The first of these is inequality. The pandemic has thrown some 30 million people back into extreme poverty, and has worsened inequality not only across income groups, but also across several national and geographic regions within countries. Moreover, conditions are set to be exacerbated further in many cases by the pronounced rise in food and fuel prices that we are seeing now. Lower incomes and rising food prices are a recipe for further erosion of past gains in poverty reduction, health outcomes, and improved food security. Policies need to be squarely focused on addressing this challenge. Left unaddressed, it will be a further source of misery to people and indeed, rising political and social insecurity.

Second, policy makers in Sub-Saharan Africa need to navigate an increasingly difficult and complex policy environment. Against the background of a weaker than expected growth, policy makers need to navigate among three formidable pressures:

  • pressing spending needs to address the many social and human capital and infrastructure needs we face.
  • limited borrowing capacity given the already high public debt levels in most cases, and
  • the time-consuming and politically difficult nature of mobilizing tax revenues.

How deftly countries navigate this trilemma, as we've been calling it, will have a huge bearing on the macroeconomic wellbeing of countries as well as economic growth prospects.

The third challenge is the divergent health, poverty, and economic outcomes that we have seen requiring pointing to the critical importance of international solidarity and support.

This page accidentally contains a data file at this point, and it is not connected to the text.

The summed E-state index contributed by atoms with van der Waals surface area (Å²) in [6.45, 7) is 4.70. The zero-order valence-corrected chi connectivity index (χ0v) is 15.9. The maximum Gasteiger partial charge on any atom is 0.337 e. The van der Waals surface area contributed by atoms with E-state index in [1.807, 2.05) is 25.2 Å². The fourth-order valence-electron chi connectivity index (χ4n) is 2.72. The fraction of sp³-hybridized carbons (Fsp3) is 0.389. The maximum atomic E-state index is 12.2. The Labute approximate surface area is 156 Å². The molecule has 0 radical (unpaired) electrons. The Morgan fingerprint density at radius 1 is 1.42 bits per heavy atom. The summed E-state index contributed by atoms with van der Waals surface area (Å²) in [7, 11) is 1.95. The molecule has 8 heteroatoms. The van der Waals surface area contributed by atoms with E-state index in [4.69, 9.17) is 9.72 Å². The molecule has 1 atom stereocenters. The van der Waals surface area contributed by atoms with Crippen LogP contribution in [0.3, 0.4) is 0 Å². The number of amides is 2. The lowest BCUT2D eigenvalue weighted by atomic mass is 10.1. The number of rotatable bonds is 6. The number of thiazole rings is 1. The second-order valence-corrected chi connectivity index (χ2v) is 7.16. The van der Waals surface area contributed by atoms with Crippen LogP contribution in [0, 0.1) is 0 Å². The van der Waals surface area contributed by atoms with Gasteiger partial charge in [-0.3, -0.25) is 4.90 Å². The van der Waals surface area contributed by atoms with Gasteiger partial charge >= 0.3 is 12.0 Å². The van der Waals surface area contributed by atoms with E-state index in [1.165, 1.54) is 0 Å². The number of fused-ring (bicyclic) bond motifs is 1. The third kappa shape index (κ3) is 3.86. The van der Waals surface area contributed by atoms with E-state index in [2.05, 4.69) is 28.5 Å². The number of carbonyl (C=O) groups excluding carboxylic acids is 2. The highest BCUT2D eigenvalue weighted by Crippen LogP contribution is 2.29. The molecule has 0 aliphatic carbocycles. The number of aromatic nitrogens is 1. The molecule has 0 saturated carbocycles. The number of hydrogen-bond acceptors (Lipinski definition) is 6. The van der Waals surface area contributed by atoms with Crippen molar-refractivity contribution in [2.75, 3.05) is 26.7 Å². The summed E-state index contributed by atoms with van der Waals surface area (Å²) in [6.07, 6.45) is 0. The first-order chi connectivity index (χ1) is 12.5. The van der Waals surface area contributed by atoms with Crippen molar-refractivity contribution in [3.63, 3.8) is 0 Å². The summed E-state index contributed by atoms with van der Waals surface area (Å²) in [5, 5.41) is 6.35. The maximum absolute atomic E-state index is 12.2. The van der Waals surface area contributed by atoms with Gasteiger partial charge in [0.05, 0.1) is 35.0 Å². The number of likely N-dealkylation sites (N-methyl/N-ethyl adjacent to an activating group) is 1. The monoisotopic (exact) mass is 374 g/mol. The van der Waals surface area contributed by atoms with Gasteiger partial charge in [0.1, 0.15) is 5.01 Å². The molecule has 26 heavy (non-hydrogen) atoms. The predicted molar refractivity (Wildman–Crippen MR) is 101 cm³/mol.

• On COVID-19, the threat of new variants highlights the need for a global response with a particular focus on the unvaccinated people of Africa. The IMF has proposed a plan to vaccinate at least 40 percent of the total population of all countries by the end of 2021, and 70 percent by the first half of 2022. For Sub-Saharan Africa, these goals are ambitious and will require a marked change in strategy by both advanced economies and Sub-Saharan African countries.
  • More broadly, significant external concessional financing is needed to limit and eventually close the divergent recovery paths of Sub-Saharan Africa and the rest of the world. Without this financing, the divergent recovery paths could harden into permanent fault lines, jeopardizing decades of hard-won progress. International organizations and donors have mobilized swiftly to support the region over the last year, but much more multilateral action still is critical considering the region's elevated financing needs.